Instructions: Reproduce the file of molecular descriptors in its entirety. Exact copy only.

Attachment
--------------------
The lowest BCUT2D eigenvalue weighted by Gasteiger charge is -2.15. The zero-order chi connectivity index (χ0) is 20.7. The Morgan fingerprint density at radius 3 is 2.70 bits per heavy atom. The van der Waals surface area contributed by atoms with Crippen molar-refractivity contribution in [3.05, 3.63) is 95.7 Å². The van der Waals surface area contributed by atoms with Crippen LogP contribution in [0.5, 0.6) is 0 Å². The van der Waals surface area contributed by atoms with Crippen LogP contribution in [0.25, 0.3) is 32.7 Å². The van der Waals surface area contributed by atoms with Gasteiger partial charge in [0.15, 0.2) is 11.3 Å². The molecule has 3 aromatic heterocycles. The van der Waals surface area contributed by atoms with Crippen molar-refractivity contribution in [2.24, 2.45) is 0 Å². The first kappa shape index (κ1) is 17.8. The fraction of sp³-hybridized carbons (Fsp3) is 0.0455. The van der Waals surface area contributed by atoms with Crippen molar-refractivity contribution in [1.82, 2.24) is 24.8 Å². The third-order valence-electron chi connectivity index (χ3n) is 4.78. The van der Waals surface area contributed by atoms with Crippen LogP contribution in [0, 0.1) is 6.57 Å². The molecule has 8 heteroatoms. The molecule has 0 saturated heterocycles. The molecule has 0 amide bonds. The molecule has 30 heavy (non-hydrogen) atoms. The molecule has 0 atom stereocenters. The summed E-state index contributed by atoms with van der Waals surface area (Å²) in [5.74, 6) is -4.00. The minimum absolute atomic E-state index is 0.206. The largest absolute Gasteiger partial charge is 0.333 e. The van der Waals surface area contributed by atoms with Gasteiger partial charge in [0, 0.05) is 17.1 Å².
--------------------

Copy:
The lowest BCUT2D eigenvalue weighted by Gasteiger charge is -2.15. The zero-order chi connectivity index (χ0) is 20.7. The Morgan fingerprint density at radius 3 is 2.70 bits per heavy atom. The van der Waals surface area contributed by atoms with Crippen molar-refractivity contribution in [3.05, 3.63) is 95.7 Å². The van der Waals surface area contributed by atoms with Crippen LogP contribution in [0.5, 0.6) is 0 Å². The van der Waals surface area contributed by atoms with Crippen LogP contribution in [0.25, 0.3) is 32.7 Å². The van der Waals surface area contributed by atoms with Gasteiger partial charge in [0.15, 0.2) is 11.3 Å². The molecule has 3 aromatic heterocycles. The van der Waals surface area contributed by atoms with Crippen molar-refractivity contribution in [2.24, 2.45) is 0 Å². The first kappa shape index (κ1) is 17.8. The fraction of sp³-hybridized carbons (Fsp3) is 0.0455. The van der Waals surface area contributed by atoms with Crippen molar-refractivity contribution in [1.82, 2.24) is 24.8 Å². The third-order valence-electron chi connectivity index (χ3n) is 4.78. The van der Waals surface area contributed by atoms with Crippen LogP contribution in [0, 0.1) is 6.57 Å². The molecule has 8 heteroatoms. The molecule has 0 saturated heterocycles. The molecule has 0 amide bonds. The molecule has 30 heavy (non-hydrogen) atoms. The molecule has 0 atom stereocenters. The summed E-state index contributed by atoms with van der Waals surface area (Å²) in [5.74, 6) is -4.00. The minimum absolute atomic E-state index is 0.206. The largest absolute Gasteiger partial charge is 0.333 e. The van der Waals surface area contributed by atoms with Gasteiger partial charge in [0, 0.05) is 17.1 Å².